Likud leader Benjamin Netanyahu: former army commando, graduate of MIT who previously served as prime minister from 1996–99. Known for his economic free market policies and for changing his position from opposition to a Palestinian state to embracing the two-state solution.

Kadima­ (Forward) – major centrist party formed in 2005 when former prime minister Ariel Sharon broke off from Likud and also took members from Labor. Known for withdrawing all Israeli settlements from Gaza. Under former leader Tzipi Livni, Kadima became the opposition party after the 2009 elections.

Kadima leader Shaul Mofaz: former Iranian-born IDF chief-of-staff was an un-elected defense minister in the Kadima government headed by Sharon. Defeated Livni in March, 2012 to lead Kadima.

Labor- major left-wing social-democracy party that was headed by both the late Yitzhak Rabin and current Israeli President Shimon Peres, known for signing the Oslo Accords with Yasser Arafat’s P.L.O. Associated with the national Histadrut trade union. Wracked by internal dissent and splits over the past decade, Labor has recently regained stability and some popularity after quitting Netanyahu’s coalition government in January, 2011.

Labor leader Shelly Yachimovich: former well-known journalist and radio talk-show host who entered the Knesset in 2006. Seen as returning Labor’s focus to social and economic issues instead of the peace process.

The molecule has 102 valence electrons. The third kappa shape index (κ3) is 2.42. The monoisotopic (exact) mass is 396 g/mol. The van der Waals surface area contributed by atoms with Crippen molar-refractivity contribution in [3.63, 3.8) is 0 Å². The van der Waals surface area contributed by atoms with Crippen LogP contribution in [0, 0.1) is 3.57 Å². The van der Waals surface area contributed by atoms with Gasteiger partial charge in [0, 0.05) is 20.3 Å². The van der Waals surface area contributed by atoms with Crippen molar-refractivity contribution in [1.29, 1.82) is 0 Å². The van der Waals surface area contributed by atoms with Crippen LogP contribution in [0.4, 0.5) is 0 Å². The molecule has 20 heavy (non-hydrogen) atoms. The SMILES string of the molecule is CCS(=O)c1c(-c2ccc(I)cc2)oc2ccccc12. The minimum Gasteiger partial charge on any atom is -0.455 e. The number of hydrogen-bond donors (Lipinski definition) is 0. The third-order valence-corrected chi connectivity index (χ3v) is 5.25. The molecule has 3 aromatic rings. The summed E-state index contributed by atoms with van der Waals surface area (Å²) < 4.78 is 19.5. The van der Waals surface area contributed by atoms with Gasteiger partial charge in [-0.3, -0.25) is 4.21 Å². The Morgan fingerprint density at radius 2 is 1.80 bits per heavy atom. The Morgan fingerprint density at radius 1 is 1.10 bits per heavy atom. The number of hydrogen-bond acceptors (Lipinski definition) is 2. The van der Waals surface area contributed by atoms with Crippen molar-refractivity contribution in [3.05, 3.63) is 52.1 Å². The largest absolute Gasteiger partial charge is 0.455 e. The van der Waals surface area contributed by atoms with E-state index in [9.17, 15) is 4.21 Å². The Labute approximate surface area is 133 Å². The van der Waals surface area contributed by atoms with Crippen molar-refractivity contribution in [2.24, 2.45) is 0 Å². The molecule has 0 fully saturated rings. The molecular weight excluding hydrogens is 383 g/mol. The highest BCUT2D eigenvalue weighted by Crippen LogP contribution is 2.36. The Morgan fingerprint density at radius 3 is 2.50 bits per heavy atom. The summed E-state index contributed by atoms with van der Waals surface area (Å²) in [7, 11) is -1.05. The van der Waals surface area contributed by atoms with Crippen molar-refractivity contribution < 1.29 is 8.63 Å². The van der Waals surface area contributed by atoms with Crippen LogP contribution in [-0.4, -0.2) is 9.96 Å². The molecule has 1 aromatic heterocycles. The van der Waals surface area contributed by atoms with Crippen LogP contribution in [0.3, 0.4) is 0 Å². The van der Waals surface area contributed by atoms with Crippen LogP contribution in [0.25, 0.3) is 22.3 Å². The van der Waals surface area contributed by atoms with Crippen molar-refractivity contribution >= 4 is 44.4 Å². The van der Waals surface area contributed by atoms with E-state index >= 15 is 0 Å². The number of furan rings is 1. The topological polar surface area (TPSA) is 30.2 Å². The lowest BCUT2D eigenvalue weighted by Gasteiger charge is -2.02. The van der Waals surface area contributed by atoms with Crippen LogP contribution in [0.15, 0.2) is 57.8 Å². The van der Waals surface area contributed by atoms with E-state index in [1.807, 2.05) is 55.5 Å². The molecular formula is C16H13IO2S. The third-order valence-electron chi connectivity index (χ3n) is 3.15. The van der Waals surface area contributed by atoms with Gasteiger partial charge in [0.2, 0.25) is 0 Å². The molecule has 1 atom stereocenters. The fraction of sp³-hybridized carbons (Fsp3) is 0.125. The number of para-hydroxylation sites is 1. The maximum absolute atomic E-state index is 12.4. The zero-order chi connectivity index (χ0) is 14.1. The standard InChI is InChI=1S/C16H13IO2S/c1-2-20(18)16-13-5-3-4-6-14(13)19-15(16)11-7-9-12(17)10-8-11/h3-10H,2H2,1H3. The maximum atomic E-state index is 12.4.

Shas – Ultra-orthodox religious party affiliated with Middle-Eastern, or Sephardic Jewry, has been a perennial coalition partner in both left and right-wing governments. Concerned with support for its private educational institutions and laws affecting religious issues. Also receives support from non-religious Sephardic Jews.

Shas leader Eli Yishai: Yishai is a veteran politician, but Shas takes its guidance from a council of rabbis headed by former chief rabbi Ovadia Yosef. Yishai is the non-charismatic leader of a party guided by religious precepts, but that always has its eye on the budget and funding for its religious education network.

Yisrael Beiteinu (Israel Our Home) – right wing secular nationalist party formerly seen as representing immigrants from the former Soviet Union, but given a broader base by the addition of veteran native Israeli legislators. Supports a two-state solution, but wants to give Arab populated areas of Israel in return for Jewish settlement blocks in the West Bank.